NATHAN LAWR , ERIC CHENAUX AND THE MINOTAUR ORCHESTRA at the Music Gallery (197 John), tonight (Thursday, March 18). $14. 416-204-1080.
You've gotta pity the much-maligned rock 'n' roll drummer. Although they make up the infrastructure of any decent band with a beat, those poor ladies and dudes with the sticks in their hands have a nasty rep as the dummies of the music scene. Type "drummer jokes" into Google, and the search engine spits out such choice cracks as "What do you call a drummer with half a brain? Gifted." Ba-dum ching.
Nathan Lawr's heard 'em all. As the man behind the skins in lauded outfits like King Cobb Steelie and Royal City, Lawr cemented a place for himself as a talented fixture on the indie scene.
But now that he's stepped out from behind the kit with The Heart Beats A Waltz, the excellent collection of sophisticated rootsy singer/songwriter tunes he released independently last year, Lawr puts the lie to any assertion that drummer equals dumber.
"I don't know where the stereotype comes from, cuz in the grand scheme of things people have been playing drums since the dawn of time," he muses over pad thai at the Red Room on a chilly Thursday afternoon. "You can look at any great band in the world and assign at least 40 per cent of their success to the drummer.
"Being the best band in the world isn't gonna help you overcome having a shitty drummer. But if you're a mediocre group with an incredible drummer, you're gonna come across as a much more talented band. I've seen it happen hundreds of times. The Beatles without Ringo? Led Zeppelin without John Bonham? C'mon, they'd be nothing!"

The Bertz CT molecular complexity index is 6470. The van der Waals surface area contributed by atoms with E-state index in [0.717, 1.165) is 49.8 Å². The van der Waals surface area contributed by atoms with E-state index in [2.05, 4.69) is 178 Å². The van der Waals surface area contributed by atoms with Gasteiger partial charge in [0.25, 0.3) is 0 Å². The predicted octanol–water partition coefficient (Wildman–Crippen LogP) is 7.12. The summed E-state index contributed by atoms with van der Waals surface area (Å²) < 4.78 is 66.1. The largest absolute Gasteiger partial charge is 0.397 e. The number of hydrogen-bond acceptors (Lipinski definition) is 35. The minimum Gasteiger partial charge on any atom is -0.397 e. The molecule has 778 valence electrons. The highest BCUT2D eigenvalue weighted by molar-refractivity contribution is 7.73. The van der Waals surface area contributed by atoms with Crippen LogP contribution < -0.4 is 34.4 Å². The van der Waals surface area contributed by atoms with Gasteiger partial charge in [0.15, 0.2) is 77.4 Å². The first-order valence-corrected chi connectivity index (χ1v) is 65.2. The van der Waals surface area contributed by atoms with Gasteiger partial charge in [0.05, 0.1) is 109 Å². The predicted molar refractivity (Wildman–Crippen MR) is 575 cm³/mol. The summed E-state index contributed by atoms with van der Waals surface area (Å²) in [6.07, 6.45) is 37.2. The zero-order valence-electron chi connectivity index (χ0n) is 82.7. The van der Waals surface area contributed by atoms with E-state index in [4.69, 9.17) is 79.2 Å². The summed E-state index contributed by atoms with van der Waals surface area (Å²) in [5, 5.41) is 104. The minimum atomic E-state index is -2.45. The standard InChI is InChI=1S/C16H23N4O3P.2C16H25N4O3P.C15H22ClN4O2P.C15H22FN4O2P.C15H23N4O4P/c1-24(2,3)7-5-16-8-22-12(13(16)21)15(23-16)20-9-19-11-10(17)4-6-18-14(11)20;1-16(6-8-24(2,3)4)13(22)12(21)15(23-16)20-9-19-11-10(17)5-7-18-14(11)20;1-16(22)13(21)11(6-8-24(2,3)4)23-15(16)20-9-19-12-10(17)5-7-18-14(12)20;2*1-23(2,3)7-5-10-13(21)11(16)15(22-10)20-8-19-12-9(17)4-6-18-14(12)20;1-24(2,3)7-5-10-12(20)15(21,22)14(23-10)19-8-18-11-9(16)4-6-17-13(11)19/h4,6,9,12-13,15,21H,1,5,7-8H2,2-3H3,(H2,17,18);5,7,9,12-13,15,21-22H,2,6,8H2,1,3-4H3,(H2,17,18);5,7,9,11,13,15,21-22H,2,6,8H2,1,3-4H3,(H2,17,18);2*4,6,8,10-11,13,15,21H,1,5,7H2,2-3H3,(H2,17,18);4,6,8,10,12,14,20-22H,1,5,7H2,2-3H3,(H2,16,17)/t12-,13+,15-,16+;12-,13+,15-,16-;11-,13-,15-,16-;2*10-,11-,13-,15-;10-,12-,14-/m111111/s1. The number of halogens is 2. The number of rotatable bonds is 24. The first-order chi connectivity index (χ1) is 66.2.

He admits he sorta fell into playing the drums in a desperate attempt to avoid being stuck with the dorky trombone in grade 7 (he lost the band class's draw for the saxophone), but the Guelph expat's passionate about his experience in the rhythm section.
He cites fellow Ontarians like the Rheostatics' Dave Clark and former King Cobb skinsman Sam Cino as major influences, because "they aren't just Joe Blow studio guys. Besides being technically gifted, they also have incredibly distinct individual styles."
Lawr claims the album happened, similarly, by accident. Drawn to writing songs while living off unemployment insurance in Guelph, he decided to rent a four-track to see what he'd come up with. The songs evolved from there, as he called in favours from pals like Andy Magoffin, Neutron Star Michael Barclay and his Royal City bandmates.
His years of quietly studying songwriting bandmates like Royal City's Aaron Riches from the back of the stage are evident on The Heart Beats A Waltz. Lawr's solo debut sounds like the work of a more tested and mature songwriter. He flirts with rough Tom Waitsish Tin Pan Alley piano waltzes, sad country ballads that float on waves of pedal steel, and hooky pop tunes, pulling them all off with breezy confidence.
What's most striking about the disc for anyone stuck on the meathead drummer tip is the depth of Lawr's lyrics. Like Riches, he's got a gift for metaphors that are both vivid and powerfully understated, so even the most basic love songs become deft allegories. Take the gem Spanish Armadas, written while Lawr was in a long-distance relationship - and, coincidentally, living with Riches, who was also bummed cuz his girlfriend (now wife) was in another city.
"I was painting in Rosedale, in a huge house that was being renovated, and there was one washroom all the workers were using. For some reason, they'd stuck a bookshelf in there to get it out of the way, and there were tons of interesting books on it. I was obsessed with this giant picture book on Spanish Armadas that had all these pictures of big Spanish ships. The song was written for the girl I went to Vancouver for."
Romantic or what?
Lawr's show tonight at the Music Gallery is even more ambitious than his album, featuring a full string section with arrangements and orchestration by his talented pal and roommate Paul Aucoin, who's done vibraphone duty in the Sadies and the Heavy Blinkers, among other bands.
"I'm terrified," laughs Lawr. " But it's been great working with a friend on something so big. Paul wrote out 150 pages of musical notation. He spent days straight writing out all these string parts, and our living room was covered with pages. He had a blister from writing so much."